Nothing beats games. With Cork, Dublin have the strongest squad.
8 -- Insatiable hunger
None of these Dublin players have ever played in an All-Ireland football final and you could see the desire in every move they made on Saturday. Cluxton is in his 11th season, Alan Brogan his 10th, Cahill and Cullen their ninth.
For them, the chances are running out and they'll sense that they might never get a better one. Whatever has to be done, they'll do it.
9 -- Superior strength and conditioning
"We couldn't match Dublin for pace, power and energy," admitted Tyrone's Sean Cavanagh on Saturday.
They couldn't, and that's a tribute to the extensive work Dublin have done over the last 18 months since Gilroy called the first early-morning January session.
All those trips across icy city roads will have been worth it only if their ultimate ambition is realised, but, so far, the work has served them well.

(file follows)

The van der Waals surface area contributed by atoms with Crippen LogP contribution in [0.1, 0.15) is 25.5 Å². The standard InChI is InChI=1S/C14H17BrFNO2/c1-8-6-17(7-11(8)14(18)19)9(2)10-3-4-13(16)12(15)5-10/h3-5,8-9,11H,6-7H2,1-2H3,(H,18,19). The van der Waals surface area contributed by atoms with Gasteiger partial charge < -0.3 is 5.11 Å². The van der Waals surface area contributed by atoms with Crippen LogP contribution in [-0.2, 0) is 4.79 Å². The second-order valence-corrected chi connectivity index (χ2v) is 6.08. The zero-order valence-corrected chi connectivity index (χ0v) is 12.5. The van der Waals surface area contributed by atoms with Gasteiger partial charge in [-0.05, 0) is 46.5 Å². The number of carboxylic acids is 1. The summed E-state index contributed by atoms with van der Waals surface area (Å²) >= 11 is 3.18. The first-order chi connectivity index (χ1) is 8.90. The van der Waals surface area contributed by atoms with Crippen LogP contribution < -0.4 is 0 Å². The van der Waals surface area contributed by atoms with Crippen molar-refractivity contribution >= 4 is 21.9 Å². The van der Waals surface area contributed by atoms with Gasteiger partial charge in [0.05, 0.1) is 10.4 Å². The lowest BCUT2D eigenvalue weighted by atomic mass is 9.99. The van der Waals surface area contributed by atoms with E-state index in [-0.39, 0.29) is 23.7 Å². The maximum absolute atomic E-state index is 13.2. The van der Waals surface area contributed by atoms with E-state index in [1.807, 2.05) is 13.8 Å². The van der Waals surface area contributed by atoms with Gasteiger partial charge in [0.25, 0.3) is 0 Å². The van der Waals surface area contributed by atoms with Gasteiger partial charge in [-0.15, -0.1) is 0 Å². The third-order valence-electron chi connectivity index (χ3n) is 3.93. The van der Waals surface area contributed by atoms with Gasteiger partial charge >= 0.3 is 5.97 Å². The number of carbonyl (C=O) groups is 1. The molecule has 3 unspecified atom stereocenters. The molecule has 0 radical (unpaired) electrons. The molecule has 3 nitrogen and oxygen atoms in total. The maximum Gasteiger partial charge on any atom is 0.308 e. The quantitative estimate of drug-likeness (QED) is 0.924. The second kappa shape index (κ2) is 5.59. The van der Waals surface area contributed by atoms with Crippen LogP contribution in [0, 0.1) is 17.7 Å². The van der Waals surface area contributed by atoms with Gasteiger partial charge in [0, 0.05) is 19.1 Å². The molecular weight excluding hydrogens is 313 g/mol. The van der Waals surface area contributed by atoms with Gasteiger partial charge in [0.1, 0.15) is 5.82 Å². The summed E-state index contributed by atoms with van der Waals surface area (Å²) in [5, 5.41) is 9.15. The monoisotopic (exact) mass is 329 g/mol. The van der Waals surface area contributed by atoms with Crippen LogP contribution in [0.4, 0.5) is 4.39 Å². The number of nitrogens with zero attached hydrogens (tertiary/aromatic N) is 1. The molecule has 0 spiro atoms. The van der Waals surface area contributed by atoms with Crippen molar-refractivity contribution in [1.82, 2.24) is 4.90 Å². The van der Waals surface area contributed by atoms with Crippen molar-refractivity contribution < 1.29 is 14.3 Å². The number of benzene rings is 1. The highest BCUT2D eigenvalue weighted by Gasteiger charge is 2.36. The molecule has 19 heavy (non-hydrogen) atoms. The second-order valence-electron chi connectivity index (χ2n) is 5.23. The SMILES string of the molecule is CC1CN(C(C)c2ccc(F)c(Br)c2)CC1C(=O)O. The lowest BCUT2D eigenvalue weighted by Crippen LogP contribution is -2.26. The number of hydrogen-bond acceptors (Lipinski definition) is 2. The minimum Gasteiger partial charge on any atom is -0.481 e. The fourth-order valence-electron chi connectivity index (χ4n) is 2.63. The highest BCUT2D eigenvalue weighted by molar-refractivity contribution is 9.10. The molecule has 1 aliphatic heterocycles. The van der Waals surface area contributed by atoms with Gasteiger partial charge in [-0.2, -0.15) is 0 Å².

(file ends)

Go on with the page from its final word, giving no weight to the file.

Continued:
Dublin's link with DCU has provided expertise, guidance and facilities that possibly no other inter-county team can match.
10 -- The future is blue
Dublin are still in contention for five of the six mainstream All-Ireland titles that Gaelic games offers at inter-county level. It's an incredible onslaught and is creating a rising tide that continues to lift all boats.
Only the U-21 footballers have so far fallen -- the senior and minor hurlers and footballers and the U-21 hurlers are all preparing for All-Ireland semi-finals.
What a lift that is to the games in the city.